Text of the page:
Analysts at Goldman Sachs see an 18% probability the S&P 500 trades down more than 5% over the next month
Investment flows into the U.S. financial market have been weaker than the S&P 500 index returns over the past two months, suggesting a headwind for equities over the coming weeks, said analysts at Goldman Sachs.
The S&P 500 SPX, -1.12% return has been 7% stronger than investment flows in the past few months, said a team of Goldman Sachs’ analysts led by John Marshall, head of derivatives research, citing their model which tracks the investment flows and their relationship with equity returns (see chart below).
“Our analysis shows S&P 500 daily returns are positively correlated with flows. When SPX returns and flows deviate, they tend to mean-revert in subsequent periods,” wrote analysts in a Monday note.
The model is designed to explain the daily returns of the S&P 500 using investment flows or proxies for investment flows that occurred on the same day, and to understand the gap between equities performance and flows.
However, Marshall and his team found investment flows have been weaker than the S&P 500’s price moves over the past two months, driven by outflows from the mutual funds and increased shorting by hedge funds. Meanwhile, ETF inflows, which were a powerful driver of equity upside in past years, have also “slowed significantly” over the past few months and haven’t been large enough to offset recent outflows from other investor types, said Marshall.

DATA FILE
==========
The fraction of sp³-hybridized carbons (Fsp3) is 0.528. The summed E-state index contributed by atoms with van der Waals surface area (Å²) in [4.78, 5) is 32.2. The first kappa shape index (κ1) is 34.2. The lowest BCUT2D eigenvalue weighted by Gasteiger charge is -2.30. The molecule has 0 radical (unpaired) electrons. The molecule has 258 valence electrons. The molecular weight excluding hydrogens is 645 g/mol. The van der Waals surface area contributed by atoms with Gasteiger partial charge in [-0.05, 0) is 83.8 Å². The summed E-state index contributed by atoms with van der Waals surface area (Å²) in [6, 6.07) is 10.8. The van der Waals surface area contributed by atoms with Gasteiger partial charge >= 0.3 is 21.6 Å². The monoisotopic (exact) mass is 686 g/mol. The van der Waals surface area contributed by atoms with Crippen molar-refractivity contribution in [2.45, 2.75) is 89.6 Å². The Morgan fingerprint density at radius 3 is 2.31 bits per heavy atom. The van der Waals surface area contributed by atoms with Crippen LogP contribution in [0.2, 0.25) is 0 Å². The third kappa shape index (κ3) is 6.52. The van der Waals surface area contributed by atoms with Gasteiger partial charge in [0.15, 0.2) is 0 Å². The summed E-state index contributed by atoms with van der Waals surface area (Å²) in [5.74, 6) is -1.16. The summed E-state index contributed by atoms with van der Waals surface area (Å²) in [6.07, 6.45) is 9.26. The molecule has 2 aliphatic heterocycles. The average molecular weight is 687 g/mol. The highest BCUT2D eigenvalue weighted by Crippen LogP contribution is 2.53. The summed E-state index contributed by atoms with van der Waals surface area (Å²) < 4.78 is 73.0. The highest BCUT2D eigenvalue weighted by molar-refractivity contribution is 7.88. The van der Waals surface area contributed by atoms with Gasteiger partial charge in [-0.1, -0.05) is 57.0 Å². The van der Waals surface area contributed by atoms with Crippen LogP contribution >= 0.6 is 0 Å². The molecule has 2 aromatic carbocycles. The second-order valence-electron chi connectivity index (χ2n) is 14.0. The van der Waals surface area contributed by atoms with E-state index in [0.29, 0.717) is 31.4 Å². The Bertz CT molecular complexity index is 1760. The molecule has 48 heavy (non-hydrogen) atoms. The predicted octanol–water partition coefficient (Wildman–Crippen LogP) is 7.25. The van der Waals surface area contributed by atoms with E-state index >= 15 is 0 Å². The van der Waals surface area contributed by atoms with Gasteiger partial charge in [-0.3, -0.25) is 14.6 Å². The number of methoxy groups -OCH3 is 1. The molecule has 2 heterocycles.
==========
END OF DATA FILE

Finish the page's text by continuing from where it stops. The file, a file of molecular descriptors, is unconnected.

Goldman Sachs analysts see an 18% probability the S&P 500 trades down more than 5% over the next month.
The S&P 500 has advanced 5.6% over the past two months after concerns about the strength of the banking sector eased and the Federal Reserve hinted that the monetary tightening cycle is nearing an end. However, the large-cap index still looks stuck in a tight trading range as it failed to hold above the key 4,200 level after briefly pushing above it last week, according to FactSet data.
The S&P 500 finished at 4,145 points on Tuesday, while the Dow Jones Industrial Average DJIA, -0.69% dropped 231 points, or 0.7%, to end at 33,055 and the Nasdaq Composite COMP, -1.26% tumbled 1.3%.